Of those Hmong who did not leave, somewhere between two and three thousand were sent to re-education camps where political prisoners served terms of 3-5 years. Many people died in these camps, enduring hard physical labor and harsh conditions.[23] Thousands more Hmong people, mainly former soldiers and their families, escaped to remote mountain regions - particlarly Phou Bia, the highest (and thus least accessible) mountain peak in Laos. Initially, some Hmong groups staged attacks against Pathet Lao and Vietnamese troops while others remained in hiding to avoid military retaliation and persecution. Spiritual leader Zong Zoua Her rallied his followers in a guerilla resistance movement called Chao Fa (named for the most senior class--technically, three classes--of the Thai royal family after the royal couple). Initial military successes by these small bands led to military counter-attacks by government forces, including aerial bombing and heavy artillery, as well as the use of defoliants and chemical weapons.[24]

Small groups of Hmong people, many of them second or third generation descendants of former CIA soldiers, remain internally displaced in remote parts of Laos, in fear of government reprisals. Faced with continuing military operations against them by the government and a scarcity of food, some groups have begun coming out of hiding, while others have sought asylum in Thailand and other countries.

And this I filched from a previous MeFi thread.
posted by UbuRoivas at 8:53 AM on June 9, 2007

The Hmong have been in the news this past week as Gen. Vang Pao was arrested, with half a dozen other Hmong men, for conspiring to overthrow the Lao Communist government.

Vang Pao was the leader of the CIA's Hmong army and an elder of the US Hmong. Of course he's been plotting to overthrow the Lao gov't pretty much incessantly since 1975. The difference this time seems to be that he was conned into trying to purchase weapons from a US agent.
posted by grubby at 9:05 AM on June 9, 2007

Um, what is going on with US agents in California entrapping a former US ally against the Commies in Laos?

grubby's link required rego, so here is the Bangkok Post version of the story.
posted by UbuRoivas at 9:10 AM on June 9, 2007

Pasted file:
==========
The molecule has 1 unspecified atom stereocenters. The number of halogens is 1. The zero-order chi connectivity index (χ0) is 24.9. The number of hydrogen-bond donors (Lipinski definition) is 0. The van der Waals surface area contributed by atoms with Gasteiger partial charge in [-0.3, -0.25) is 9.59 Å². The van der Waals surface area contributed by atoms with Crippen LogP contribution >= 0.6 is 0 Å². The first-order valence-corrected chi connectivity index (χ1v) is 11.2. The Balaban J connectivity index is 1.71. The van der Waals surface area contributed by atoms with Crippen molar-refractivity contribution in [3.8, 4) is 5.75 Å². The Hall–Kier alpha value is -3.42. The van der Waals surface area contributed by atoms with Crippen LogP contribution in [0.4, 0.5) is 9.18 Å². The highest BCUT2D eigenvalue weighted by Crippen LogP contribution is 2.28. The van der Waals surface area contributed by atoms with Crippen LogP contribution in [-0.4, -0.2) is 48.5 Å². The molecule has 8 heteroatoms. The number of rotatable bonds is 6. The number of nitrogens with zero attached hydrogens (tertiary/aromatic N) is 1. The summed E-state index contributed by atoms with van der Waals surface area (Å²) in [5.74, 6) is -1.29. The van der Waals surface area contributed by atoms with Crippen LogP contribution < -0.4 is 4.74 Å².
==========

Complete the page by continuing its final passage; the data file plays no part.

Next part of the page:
oy, "Hmong Means Free" link.
posted by nickyskye at 9:13 AM on June 9, 2007

Thanks for that, UbuRoivas - I didn't realize it required reg.
posted by grubby at 9:16 AM on June 9, 2007

Excellent find FaM! I really enjoyed those. And lots of cool in thread links too (seconding JahWobble).
posted by vronsky at 9:18 AM on June 9, 2007

(sleepy, here. great stuff, flapjax. namaskar, nickyskyeji, sukhad sapne (oh, time difference, whatever). no probs, grubbs, and Jah Wobble is always at least a 99% sure bet, vronsky et al)
posted by UbuRoivas at 9:41 AM on June 9, 2007

grubby, Loved your educated comments, especially on the language. I only heard about the Hmong from Western wanderers and expatriates, who'd admired them in Chiang Mai.

aww Ubu, lovely wish, sukhad sapne (sweet dreams). Wishing you the same.

What's JahWobble to do with this post? Lost and bewildered. OK, will Google. ah, YouTube JahWobble. Still lost.

Gotta hit the hay and get some Saturday afternoon shuteye.
posted by nickyskye at 10:20 AM on June 9, 2007

Sleepins called for here, too. Jah Wobble: I mentioned in my first comment here...mixing dub with molam music from Laos. Molam seems quite unrelated to Hmong, so a bit off-topic, but it's another related drop in L'ocean.
posted by UbuRoivas at 10:37 AM on June 9, 2007

Surreal Miss Hmong Minnesota.

What's surreal about it? That it's from Minnesota? Minnesota has, I believe, the largest Hmong population in the US. Vang Pao is front-page news here. Or that it's a beauty pageant? No moreso than any other beauty pageant, I'd say.